Next I think that it is important to analyze the irony in the statement, specifically in the way that it is primarily asked to people of color. White people did not inhabit the Americas until the 1400s, and it took much longer for there to be a significant white population in the United States. So, who was here before the white man? Native Americans. I find it unnerving how the white population moved in and claimed the continent as their own. “Manifest Destiny” and “Ancient Right to the Land” are explicitly racist ideas that describe the white population as divinely enhanced, with an unspoken claim to what is now the United States.
The way that this population claimed their “Ancient Right” is somehow even more disturbing than the mindset itself. The Native Americans that were not killed by the disease and infection that was imported from Europe were forced from their territory by this new population. The most deadly and devastating migration of anyone into the United States thus far was the original wave of white elitists who ravaged the Natives and took the land for their own. This original migration was one of terror, disease, and brutality, yet these original migrants are implicitly still held to some high esteem.
American history fails to improve after this original sin; the American South began a forced migration of Africans and turned them into slaved. As is commonly understood in the United States, these slaves were brutally mistreated, and the effects of slavery continue to be felt. After the abolishment of slavery, which was obtained at the cost of a bloody civil war, the United States remained legally segregated until the mid-twentieth century. However, even though it is no longer legal, the scaffolding of this segregation remains in place today. Take Columbus public schooling for instance, Columbus City Schools is the only predominantly black school district in the area, and it is grossly overpopulated and underfunded in comparison to the white, suburban school districts mere blocks away. So why are black Americans, Americans who have suffered endlessly at the hand of the United States, not considered the image of an American?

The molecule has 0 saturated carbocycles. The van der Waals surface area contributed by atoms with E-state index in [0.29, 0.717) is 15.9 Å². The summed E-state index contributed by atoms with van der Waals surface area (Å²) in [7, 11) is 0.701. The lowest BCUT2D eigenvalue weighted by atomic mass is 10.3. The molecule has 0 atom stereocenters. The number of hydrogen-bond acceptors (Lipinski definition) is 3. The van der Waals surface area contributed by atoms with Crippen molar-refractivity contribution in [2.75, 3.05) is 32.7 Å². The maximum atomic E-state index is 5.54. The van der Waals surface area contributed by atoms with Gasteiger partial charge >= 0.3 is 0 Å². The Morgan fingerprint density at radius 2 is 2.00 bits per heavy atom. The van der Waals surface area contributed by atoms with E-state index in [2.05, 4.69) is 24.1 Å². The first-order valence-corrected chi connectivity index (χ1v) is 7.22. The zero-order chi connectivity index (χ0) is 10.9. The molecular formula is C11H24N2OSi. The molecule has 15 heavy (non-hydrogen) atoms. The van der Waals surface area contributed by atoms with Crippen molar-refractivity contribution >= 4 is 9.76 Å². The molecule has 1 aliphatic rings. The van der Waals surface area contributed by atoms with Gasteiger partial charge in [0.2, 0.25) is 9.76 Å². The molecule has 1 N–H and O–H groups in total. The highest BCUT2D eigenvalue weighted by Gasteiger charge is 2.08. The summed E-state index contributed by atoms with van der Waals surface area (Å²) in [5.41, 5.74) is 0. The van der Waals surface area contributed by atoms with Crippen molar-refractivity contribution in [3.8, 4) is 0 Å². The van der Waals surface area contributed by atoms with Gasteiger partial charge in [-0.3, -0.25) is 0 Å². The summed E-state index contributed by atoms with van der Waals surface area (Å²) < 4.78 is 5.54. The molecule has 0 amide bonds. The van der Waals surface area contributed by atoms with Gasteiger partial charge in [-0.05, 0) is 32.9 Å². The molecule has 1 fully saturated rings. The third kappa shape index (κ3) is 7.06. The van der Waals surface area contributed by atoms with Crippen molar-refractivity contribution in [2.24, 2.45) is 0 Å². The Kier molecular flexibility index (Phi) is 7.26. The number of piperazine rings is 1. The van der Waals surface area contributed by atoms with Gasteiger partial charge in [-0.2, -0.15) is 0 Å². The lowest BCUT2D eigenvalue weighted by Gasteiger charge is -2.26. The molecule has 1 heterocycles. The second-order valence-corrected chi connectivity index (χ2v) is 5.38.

All of this lays the backdrop for why I find the question, “Where are you really from” so distasteful. It implies some image of a native-born American, which is very ironically a white person. This question implicitly reinforces this idea, and exalts the single most destructive group of migrants, the white population, as the “natural” American. Furthermore, it neglects the to acknowledge that if anyone should be tagged with the title of “natural” American, it should be the Native American who was dismissed as a voiceless subaltern of sorts. Or, perhaps, the title should be given the black American population, who have faced countless challenges posed by the white American population, and still struggle to achieve some form of equality.
In addition, asking the question in this way, expectantly demanding some “satisfying” answer, contributes to the “othering” currently afflicting migrants in this country. This question takes the power away from the individual to define themselves in whatever way they see appropriate. It implies that the individual could not possible be American, there must be something in their identity that differentiates them from the white population. I find it important to note here that in saying this it is not my intention to take the power away from an individual’s culture and identity, in fact my intention is the opposite. The power of one’s identity should be reliant only on themselves. If they wish to identify themselves as American, that identity should not be questioned. If they wish to identify themselves in some other way, that should be equally respected. The important idea here is that the individual retains power over their own identity, and that the image of a “true” American should not be though of as exclusively white. The United States has a diverse history, some of it incredibly shameful and disturbing. The disturbing parts should be acknowledged and amended, and the beautiful parts should be celebrated.
I have once heard of America as being the melting pot. In many ways, this metaphor is problematic as it implies that migration to America requires the ‘shedding’ of one’s other identities. Perhaps a better metaphor is like the sand, countless individuals with their own story and identity that make up the image of America. Do not be the person asking, “where are you really from?” Do not be the person implying that white Americans are true Americans. Fully respect that one’s identity is determined solely by themselves.